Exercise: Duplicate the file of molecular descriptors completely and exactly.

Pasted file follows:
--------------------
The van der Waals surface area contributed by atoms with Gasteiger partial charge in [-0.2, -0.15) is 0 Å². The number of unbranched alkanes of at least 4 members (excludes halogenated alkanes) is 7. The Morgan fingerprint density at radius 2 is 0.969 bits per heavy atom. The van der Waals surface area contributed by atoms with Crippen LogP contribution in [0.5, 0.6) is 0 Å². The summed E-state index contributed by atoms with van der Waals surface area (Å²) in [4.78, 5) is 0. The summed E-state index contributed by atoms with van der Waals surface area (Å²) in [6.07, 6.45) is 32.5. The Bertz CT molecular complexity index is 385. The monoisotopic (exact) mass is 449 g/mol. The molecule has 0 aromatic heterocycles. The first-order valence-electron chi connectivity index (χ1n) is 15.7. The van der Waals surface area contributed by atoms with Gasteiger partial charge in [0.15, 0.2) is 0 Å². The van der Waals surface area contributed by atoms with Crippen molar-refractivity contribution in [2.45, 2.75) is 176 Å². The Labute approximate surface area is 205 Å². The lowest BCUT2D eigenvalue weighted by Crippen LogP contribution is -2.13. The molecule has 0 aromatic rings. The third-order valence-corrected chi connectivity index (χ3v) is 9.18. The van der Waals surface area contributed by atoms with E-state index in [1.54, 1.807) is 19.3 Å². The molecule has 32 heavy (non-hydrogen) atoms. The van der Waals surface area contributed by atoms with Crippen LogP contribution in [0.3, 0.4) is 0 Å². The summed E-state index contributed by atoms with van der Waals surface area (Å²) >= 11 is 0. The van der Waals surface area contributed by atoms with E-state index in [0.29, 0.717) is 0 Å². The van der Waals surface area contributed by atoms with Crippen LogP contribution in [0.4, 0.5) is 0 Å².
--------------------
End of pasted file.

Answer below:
The van der Waals surface area contributed by atoms with Gasteiger partial charge in [-0.2, -0.15) is 0 Å². The number of unbranched alkanes of at least 4 members (excludes halogenated alkanes) is 7. The Morgan fingerprint density at radius 2 is 0.969 bits per heavy atom. The van der Waals surface area contributed by atoms with Crippen LogP contribution in [0.5, 0.6) is 0 Å². The summed E-state index contributed by atoms with van der Waals surface area (Å²) in [4.78, 5) is 0. The summed E-state index contributed by atoms with van der Waals surface area (Å²) in [6.07, 6.45) is 32.5. The Bertz CT molecular complexity index is 385. The monoisotopic (exact) mass is 449 g/mol. The molecule has 0 aromatic heterocycles. The first-order valence-electron chi connectivity index (χ1n) is 15.7. The van der Waals surface area contributed by atoms with Gasteiger partial charge in [0.15, 0.2) is 0 Å². The van der Waals surface area contributed by atoms with Crippen molar-refractivity contribution in [2.45, 2.75) is 176 Å². The Labute approximate surface area is 205 Å². The lowest BCUT2D eigenvalue weighted by Crippen LogP contribution is -2.13. The molecule has 0 aromatic rings. The third-order valence-corrected chi connectivity index (χ3v) is 9.18. The van der Waals surface area contributed by atoms with E-state index in [1.54, 1.807) is 19.3 Å². The molecule has 32 heavy (non-hydrogen) atoms. The van der Waals surface area contributed by atoms with Crippen LogP contribution in [0.3, 0.4) is 0 Å². The summed E-state index contributed by atoms with van der Waals surface area (Å²) >= 11 is 0. The van der Waals surface area contributed by atoms with E-state index in [0.29, 0.717) is 0 Å². The van der Waals surface area contributed by atoms with Crippen LogP contribution in [0.4, 0.5) is 0 Å².